Deep Storage: Does Tape Have a Place?

At this stage of the data back-up game, tape shouldn't be the first line of defense. But it does make an excellent fallback, one you shouldn't be without.

February 2, 2007

3 Min Read
Network Computing logo

You can set your watch by IT. Every couple of months, a pundit announces that with the falling price of SATA disks and copious network bandwidth, we should put tape on the pile of obsolete technology with core memory and drum storage. I have my own love-hate--OK, mostly hate--relationship with tape; I wouldn't shed a tear if I never dealt with tapes again. But is the tapeless data center reasonable for a typical midsize company, or is it as likely as the paperless bathroom?

I've come to the conclusion that small businesses are better off without tape. Online data vaulting is perfect for small businesses. Sign up for service from U.S. Data Trust, eVault, LiveVault or any of a multitude of vendors and you'll get backup software and the disaster protection of off-site storage that you never got with tape--all for as little as $100 per month for 10 GB. That's enough for the QuickBooks files and other critical small-enterprise data.

Sensible folks realize that encryption, and the vaulting vendor's need to stay in business, make storing data on someone else's servers safe. They worry, however, about how a total server failure and a total restore of their 10 GB would take 33 hours over a low-end DSL line. Sure, a restore from tape would go much faster, but not all data carries the same priority in such a restore. Since a QuickBooks file is typically 500 MB, you could restore it to a workstation while rebuilding the server. Accounting is up and running before you even have backup Exec reinstalled.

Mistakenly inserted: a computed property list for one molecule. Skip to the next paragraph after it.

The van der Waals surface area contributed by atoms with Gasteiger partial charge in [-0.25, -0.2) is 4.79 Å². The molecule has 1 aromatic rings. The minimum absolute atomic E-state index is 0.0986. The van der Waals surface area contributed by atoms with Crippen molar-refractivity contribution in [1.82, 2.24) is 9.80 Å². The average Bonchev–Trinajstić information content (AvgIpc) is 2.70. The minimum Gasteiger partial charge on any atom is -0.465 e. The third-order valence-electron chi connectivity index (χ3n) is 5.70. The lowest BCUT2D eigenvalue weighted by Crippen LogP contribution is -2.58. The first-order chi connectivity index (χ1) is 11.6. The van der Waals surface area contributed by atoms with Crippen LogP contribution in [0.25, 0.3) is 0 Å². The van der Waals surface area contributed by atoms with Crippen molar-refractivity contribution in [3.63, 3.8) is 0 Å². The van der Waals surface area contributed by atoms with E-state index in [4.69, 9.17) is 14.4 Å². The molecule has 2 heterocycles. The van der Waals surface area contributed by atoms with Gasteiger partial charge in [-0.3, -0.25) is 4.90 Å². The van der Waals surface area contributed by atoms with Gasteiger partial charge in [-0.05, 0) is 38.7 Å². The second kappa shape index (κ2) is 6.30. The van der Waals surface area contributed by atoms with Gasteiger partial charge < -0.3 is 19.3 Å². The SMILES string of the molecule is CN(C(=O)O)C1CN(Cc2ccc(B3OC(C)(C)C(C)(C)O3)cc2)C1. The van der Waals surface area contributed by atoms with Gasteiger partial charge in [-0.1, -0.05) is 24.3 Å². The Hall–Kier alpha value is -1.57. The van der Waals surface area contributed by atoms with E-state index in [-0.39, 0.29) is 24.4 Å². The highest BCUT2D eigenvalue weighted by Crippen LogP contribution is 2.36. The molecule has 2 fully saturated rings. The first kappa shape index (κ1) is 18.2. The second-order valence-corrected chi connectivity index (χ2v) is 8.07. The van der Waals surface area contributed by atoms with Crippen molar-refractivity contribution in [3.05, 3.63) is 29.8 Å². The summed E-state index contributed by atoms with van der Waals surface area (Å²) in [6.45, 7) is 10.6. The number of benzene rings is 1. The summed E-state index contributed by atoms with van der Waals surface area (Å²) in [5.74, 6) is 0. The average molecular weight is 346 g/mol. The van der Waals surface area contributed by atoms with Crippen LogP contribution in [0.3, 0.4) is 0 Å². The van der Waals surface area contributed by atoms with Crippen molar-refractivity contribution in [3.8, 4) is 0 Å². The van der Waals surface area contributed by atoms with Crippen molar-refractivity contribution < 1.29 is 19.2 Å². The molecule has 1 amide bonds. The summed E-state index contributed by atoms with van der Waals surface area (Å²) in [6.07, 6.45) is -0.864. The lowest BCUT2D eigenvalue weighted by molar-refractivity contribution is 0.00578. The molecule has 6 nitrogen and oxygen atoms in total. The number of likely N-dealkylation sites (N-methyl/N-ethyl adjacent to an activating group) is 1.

Larger businesses, with more data to protect and a staff that's capable of managing backups, aren't going to find an online vaulting service nearly as attractive. They'll have to pay bigger storage fees and increase their Internet bandwidth to get reasonable restore times. That means backing up on-site.

Performing backups on-site, however, doesn't necessarily imply tape. Snapshots, or disk-to-disk backups, allow for on-demand single file or other small restores more easily than restoring from tape. But disk space must match the service level. A promise to be able to restore files back 30 days implies having enough disk space for 30 days of incremental backups. If a server dies or a volume is corrupted, restoring from disk is similarly easier and faster than from tape.Disasters happen, though, and you'd better have data stored off-site. Sending tapes off-site is the least expensive protection against a catastrophe, but it means at best a one-to-two-day recovery target. Going tapeless means replicating data to a disaster-recovery site, collocation facility or vaulting provider. Although it's cost-effective for most critical applications, sending tapes off-site weekly may be good enough, and a lot less costly, for others.

Using these strategies, midsize companies can live without tape backup; archiving, however, is another matter. Except for a tightly regulated industry like financial services, archival storage often means keeping an occasional full backup on the shelf, or at a records-storage facility, for several years. Keeping such long-term data on disk means totally rearchitecting the archival storage procedure, or having 20 to 30 times as much disk space in the archive arrays as in your production arrays. While possible, it comes with its own power and cooling challenges.

One seldom-considered advantage for tape is that tapes on the shelf are immune to software-inflicted damage. If backups are exclusively on a disk array, and the backup server--driven by a virus or other computer psychosis--deletes or corrupts the file system on the array, all your backups are gone. Daily backups to the disk pool, along with the occasional copy to tape, should let you sleep better.

The bottom line: Hang on to your existing tape libraries and use them for archival and offline copies. Tape shouldn't be the first line of defense, but it makes an excellent fall-back defense--one you shouldn't be without.

Howard Marks is founder and chief scientist at Networks Are Our Lives, a network design and consulting firm in Hoboken, N.J. Write to him at [email protected]. 6607

SUBSCRIBE TO OUR NEWSLETTER
Stay informed! Sign up to get expert advice and insight delivered direct to your inbox

You May Also Like


More Insights